Public life was all but stamped out of communities throughout Eastern Europe during the years of Communist domination. Now, as democracy emerges throughout the region—and the pitfalls of Western-style development along with it—there is still a widespread suspicion about "planning" left over from the Soviet era. That's why PPS's Placemaking approach--featuring a participatory, community-led process--has proven so powerful in improving public spaces, and reinvigorating a spirit of civic engagement in these young democracies.
PPS first journeyed to Eastern Europe in 1993 at the request of the Environmental Partnership, a Czech foundation. Vice President Steve Davies helped communities in five Czech towns bring back traditional public activities such as festivals, markets, and civic events. This paved the way for a demonstration project beginning in 1994, funded by the Rockefeller Brothers Fund and the German Marshall Fund, to initiate Placemaking efforts in seven historic Czech villages in partnership with local citizens groups.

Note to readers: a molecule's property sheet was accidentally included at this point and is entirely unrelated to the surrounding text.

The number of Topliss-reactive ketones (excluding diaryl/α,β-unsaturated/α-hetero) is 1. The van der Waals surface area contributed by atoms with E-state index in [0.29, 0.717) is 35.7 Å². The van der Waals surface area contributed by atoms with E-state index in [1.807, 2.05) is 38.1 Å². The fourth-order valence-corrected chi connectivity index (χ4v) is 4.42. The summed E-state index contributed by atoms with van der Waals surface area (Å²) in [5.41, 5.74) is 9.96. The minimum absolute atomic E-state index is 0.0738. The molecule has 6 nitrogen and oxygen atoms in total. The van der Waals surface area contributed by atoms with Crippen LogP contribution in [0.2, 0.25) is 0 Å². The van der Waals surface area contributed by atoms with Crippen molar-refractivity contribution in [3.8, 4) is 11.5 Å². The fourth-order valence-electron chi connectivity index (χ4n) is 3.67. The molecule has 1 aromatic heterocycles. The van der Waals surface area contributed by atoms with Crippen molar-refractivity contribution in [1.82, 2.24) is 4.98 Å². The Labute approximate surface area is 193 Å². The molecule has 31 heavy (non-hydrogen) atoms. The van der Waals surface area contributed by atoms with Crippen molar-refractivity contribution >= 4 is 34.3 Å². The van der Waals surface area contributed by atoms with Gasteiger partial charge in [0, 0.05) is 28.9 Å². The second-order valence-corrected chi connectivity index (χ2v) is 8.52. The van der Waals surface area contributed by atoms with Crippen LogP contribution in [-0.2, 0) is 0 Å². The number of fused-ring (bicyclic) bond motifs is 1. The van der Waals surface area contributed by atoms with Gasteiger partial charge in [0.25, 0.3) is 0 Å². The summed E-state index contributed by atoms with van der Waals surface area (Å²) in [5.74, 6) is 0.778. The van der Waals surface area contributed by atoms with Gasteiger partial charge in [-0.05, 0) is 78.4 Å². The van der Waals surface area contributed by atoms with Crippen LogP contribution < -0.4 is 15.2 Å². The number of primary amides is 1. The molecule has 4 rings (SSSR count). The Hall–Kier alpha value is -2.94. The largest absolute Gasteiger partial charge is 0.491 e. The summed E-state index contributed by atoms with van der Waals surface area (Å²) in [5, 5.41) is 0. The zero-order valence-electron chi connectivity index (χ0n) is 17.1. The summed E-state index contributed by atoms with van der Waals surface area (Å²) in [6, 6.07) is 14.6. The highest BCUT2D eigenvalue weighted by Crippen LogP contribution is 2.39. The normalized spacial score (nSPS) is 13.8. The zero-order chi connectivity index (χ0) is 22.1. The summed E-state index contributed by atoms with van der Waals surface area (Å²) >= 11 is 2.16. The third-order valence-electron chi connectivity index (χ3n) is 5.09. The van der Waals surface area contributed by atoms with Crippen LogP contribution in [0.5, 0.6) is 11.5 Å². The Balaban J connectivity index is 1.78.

PPS's impact on these towns was so great that the Environmental Partnership asked us to help create the first country-wide Placemaking program, called the Partnership for Public Spaces. Today, this "Czech PPS" brings the Placemaking ethic to communities throughout the Czech Republic--sponsoring workshops, translating information about public spaces into Czech, and leading projects as varied as cleaning up streams in tiny villages to revitalizing a major plaza in Prague.
The popularity of Placemaking has spread across national borders. In Croatia, where plans are being readied for another country-wide Placemaking program, the Prime Minister honored PPS last June for its work helping youth improve key public places in the city of Rijeka. PPS made a splash in Serbia this year, helping to create the first organic farmers market in the main square in the city of Novi Sad. And PPS held its first workshops in Montenegro this November, whetting the appetite for Placemaking there. These efforts illuminate the power of public places to restore civic pride in post-Communist societies and to help heal the wounds of war and ethnic strife.